S-Space College of Engineering/Engineering Practice School (공과대학/대학원) Dept. of Electrical and Computer Engineering (전기·정보공학부) Theses (Ph.D. / Sc.D._전기·정보공학부)
Magnetic Programmable Polymer-Nanoparticle Composite for Microstructure Actuation : 자성 조절이 가능한 고분자-나노복합체를 이용한 미세 구조물의 제어
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- 공과대학 전기·컴퓨터공학부
- Issue Date
- 서울대학교 대학원
- Magnetic polymer-nanoparticle composite ; Microstructure actuation ; Magnetic self-assembly
- 학위논문 (박사)-- 서울대학교 대학원 : 전기·컴퓨터공학부, 2013. 8. 권성훈.
- In this dissertation, I introduce a new magnetic nanocomposite material system and in situ fabrication process that is not shape limited and allows the programming of heterogeneous magnetic anisotropy at the microscale. The key idea is to combine the self-assembling behavior of superparamagnetic nanoparticles, which have stronger magnetization than that of general paramagnetic materials, with a spatially modulated photopatterning process. By repetitively tuning the nanoparticle assembly and fixing the assembled state using photopolymerization, I fabricate microactuators for which all parts move in different directions under a homogeneous magnetic field. To show the feasibility of this concept, I demonstrate polymeric nanocomposite actuators capable of two dimensional and three-dimensional complex actuations that have rarely been achieved using conventional microactuators. This approach greatly simplifies the manufacturing process and also offers effective rules for designing novel and complex microcomponents using a nanocomposite material with engineered magnetic anisotropy.
First, I investigate the self-assembling behavior of both ferromagnetic magnetite nanoparticles and superparamagnetic nanoparticles using Monte Carlo simulation. Magnetic materials used to fabricate magnetic polymer composite include ferrimagnetic magnetite nanoparticles with 50nm of averaged diameter and superparamagnetic magnetite nanoparticles with 280nm of averaged diameter. Magnetic particle interactions, that critically affect to the self-assembling behavior of the magnetic nanoparticles, such as particle-field interaction, particle-particle dipole interaction, magnetic anisotropy and steric layer repulsion are considered. I adopt cluster-moving Monte Carlo simulation method to analyze the magnetic self-assembly of magnetic nanoparticles and investigate the self-assembling behavior of the magnetite nanoparticles varying the intensity of the applied magnetic field during the chain formation and the concentration of the magnetic nanoparticles. The result shows that the well-defined magnetic chains are formed as both the intensity of the applied magnetic field and the magnetic nanoparticle concentration increase.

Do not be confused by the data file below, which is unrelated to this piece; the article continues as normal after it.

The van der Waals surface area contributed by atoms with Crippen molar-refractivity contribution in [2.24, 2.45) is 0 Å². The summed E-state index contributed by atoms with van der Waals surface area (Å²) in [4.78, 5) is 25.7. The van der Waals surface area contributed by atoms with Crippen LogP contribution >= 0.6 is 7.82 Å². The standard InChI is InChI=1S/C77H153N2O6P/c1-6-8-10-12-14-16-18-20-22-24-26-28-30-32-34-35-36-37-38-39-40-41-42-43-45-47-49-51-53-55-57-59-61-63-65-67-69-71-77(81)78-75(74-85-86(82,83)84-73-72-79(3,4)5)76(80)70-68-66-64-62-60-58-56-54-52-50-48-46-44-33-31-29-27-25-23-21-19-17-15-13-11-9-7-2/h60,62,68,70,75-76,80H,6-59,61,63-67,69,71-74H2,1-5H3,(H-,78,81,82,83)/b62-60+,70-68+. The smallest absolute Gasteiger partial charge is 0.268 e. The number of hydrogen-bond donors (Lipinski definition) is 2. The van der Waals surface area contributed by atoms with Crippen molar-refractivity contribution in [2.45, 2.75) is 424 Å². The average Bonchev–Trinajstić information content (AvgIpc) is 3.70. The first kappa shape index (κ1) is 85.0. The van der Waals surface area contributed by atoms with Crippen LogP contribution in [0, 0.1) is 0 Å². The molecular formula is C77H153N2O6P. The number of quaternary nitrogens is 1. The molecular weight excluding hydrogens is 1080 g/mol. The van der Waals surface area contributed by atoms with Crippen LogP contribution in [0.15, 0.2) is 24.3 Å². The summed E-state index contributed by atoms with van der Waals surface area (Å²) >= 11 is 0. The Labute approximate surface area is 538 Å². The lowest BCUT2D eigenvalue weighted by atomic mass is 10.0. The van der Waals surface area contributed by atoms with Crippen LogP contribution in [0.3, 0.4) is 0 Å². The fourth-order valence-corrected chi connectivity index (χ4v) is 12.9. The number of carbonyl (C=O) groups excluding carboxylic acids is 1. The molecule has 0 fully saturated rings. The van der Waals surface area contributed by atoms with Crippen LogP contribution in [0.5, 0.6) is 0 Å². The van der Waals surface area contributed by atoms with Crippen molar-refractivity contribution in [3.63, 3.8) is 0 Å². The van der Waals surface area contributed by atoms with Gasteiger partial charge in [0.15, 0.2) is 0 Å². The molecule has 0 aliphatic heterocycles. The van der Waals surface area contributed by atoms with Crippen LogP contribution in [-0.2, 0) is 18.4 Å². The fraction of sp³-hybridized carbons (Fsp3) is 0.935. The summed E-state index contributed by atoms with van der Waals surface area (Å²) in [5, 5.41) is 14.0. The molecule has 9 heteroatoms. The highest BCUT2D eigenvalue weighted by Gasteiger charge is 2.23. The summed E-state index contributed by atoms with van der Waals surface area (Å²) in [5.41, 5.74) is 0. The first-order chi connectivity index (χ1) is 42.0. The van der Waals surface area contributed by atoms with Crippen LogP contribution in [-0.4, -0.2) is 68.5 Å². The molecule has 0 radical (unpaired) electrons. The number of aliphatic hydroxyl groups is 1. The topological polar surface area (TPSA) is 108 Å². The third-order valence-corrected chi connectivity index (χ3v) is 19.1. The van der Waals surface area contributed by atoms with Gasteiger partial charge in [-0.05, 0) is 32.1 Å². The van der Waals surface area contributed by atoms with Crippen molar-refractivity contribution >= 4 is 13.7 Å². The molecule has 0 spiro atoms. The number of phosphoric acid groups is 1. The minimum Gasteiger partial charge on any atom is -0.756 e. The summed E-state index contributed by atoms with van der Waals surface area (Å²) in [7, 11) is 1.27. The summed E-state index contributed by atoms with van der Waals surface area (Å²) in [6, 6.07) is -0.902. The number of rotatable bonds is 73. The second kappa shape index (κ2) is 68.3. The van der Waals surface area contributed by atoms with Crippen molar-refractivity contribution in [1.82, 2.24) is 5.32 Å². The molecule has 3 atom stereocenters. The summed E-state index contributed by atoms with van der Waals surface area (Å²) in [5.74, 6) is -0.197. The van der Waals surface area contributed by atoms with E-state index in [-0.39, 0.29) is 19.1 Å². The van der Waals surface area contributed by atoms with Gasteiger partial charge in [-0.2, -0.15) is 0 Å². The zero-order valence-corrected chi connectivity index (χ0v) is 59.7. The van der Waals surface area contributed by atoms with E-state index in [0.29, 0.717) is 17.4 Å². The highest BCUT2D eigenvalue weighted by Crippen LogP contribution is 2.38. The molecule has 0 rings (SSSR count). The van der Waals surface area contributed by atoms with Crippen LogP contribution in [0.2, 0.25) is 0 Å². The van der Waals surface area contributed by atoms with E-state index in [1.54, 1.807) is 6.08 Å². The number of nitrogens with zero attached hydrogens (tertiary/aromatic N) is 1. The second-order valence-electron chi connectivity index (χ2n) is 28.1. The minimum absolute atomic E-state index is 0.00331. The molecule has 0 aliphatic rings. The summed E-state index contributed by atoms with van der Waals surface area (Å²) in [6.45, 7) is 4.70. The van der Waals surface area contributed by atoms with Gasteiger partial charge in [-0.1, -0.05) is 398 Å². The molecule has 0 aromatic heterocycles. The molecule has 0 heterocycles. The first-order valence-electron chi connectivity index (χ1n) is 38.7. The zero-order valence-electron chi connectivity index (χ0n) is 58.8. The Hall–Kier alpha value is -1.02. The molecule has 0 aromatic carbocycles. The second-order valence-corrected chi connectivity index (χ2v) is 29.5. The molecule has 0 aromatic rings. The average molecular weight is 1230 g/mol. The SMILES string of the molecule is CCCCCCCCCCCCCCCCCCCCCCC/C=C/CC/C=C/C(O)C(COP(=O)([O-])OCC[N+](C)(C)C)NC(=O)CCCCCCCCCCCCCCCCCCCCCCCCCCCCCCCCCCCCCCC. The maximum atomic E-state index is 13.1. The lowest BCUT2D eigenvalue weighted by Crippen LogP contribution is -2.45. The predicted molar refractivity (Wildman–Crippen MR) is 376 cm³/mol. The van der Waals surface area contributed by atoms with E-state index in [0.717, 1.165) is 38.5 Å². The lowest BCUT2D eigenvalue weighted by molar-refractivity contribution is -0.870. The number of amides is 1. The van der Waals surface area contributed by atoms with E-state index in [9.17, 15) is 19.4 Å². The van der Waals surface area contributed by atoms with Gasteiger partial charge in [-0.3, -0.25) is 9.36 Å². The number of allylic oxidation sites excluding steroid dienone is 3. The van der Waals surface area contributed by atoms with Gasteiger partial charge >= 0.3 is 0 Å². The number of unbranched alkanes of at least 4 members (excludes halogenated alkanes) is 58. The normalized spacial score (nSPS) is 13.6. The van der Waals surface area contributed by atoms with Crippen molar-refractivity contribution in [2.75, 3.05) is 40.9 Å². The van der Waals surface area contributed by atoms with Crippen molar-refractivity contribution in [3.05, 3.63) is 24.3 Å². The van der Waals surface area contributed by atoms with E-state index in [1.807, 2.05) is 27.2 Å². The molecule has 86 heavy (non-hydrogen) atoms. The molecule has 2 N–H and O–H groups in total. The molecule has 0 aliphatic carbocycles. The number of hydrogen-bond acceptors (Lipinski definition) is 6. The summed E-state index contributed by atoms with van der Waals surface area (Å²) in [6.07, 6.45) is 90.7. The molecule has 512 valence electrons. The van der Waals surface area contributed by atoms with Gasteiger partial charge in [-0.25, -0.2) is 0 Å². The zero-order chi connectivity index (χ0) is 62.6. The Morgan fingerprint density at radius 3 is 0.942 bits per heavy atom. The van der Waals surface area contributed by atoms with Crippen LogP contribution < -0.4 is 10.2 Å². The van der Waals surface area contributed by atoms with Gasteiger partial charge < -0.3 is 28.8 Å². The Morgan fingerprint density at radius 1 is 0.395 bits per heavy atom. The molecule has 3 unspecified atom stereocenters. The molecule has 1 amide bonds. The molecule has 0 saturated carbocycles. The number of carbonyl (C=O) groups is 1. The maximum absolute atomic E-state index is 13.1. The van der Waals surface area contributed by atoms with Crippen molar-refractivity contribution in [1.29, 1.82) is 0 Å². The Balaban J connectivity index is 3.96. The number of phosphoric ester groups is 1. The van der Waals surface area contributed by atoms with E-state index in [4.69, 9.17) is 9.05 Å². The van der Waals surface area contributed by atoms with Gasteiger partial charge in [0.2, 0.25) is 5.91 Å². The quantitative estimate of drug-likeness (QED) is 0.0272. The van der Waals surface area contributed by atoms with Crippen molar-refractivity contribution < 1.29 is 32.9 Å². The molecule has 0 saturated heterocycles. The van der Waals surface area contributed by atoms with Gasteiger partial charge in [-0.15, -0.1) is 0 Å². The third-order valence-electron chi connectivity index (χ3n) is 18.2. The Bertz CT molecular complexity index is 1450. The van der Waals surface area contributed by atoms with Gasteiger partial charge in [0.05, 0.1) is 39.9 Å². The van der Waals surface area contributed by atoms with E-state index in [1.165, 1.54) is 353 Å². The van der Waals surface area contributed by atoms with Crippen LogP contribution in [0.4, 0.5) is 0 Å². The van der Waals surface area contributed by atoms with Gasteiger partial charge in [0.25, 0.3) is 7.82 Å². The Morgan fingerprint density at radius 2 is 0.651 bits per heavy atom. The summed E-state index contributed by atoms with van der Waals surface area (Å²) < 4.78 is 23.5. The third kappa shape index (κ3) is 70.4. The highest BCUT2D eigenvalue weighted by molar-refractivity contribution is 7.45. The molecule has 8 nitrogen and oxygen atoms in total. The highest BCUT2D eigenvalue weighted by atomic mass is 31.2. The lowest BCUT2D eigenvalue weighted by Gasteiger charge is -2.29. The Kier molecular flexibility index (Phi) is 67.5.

Also, a novel method to fabricate magnetic nanoparticle embedded polymer composite microstructure is introduced. Briefly, the combination of photocurable polymer and magnetic nanoparticles is photopolymerized to immobilize the various states of magnetic nanoparticles. I especially adopt a system called optofluidic maskless lithography system to fabricate various shapes of polymeric microstructures within a second. Also, I develop a model system to describe the actuation of a magnetic polymer composite. The magnetic torque, the derivative of system energy, of the composite microstructure embedding magnetic chains is calculated based on the expanded Monte Carlo simulation result. And, the steady state elastic modulus of the magnetic composite microbeam is induced by utilizing the simulated torque and cantilever bending experiment result. The movement of cantilever type microstructure is investigated at equilibrium state that the magnetic torque equals to the mechanical restoring torque.
As an application, I demonstrate multiaxial microactuators. Polymeric microcomponents are widely used in microelectromechanicalsystems (MEMS) and lab-on-a-chip devices, but they suffer from the lack of complex motion, effective addressability and precise shape control. To address these needs, I fabricated polymeric nanocomposite microactuators driven by programmable heterogeneous magnetic anisotropy. Spatially modulated photopatterning was applied in a shape independent manner to microactuator components by successive confinement of self-assembled magnetic nanoparticles in a fixed polymer matrix. By freely programming the rotational axis of each component, I demonstrate that the polymeric microactuators can undergo predesigned, complex two- and three dimensional motion.
Finally I also introduce a novel color changing microactuators based on the self-assembling behavior of the magnetic nanoparticles. I propose a color-tunable microactuator utilizing the optical and magnetic behaviors of one-dimensionally assembled superparamagnetic nanoparticles that play the role of a one-dimensional Bragg reflector and establish a magnetic easy axis. By combining these properties with rapid photopolymerization, I developed red, blue, and green micropixels whose colors could be tuned by the application of an external magnetic field. This strategy offers very simple methods for the fabrication and operation of soft color tunable surfaces with high resolution.
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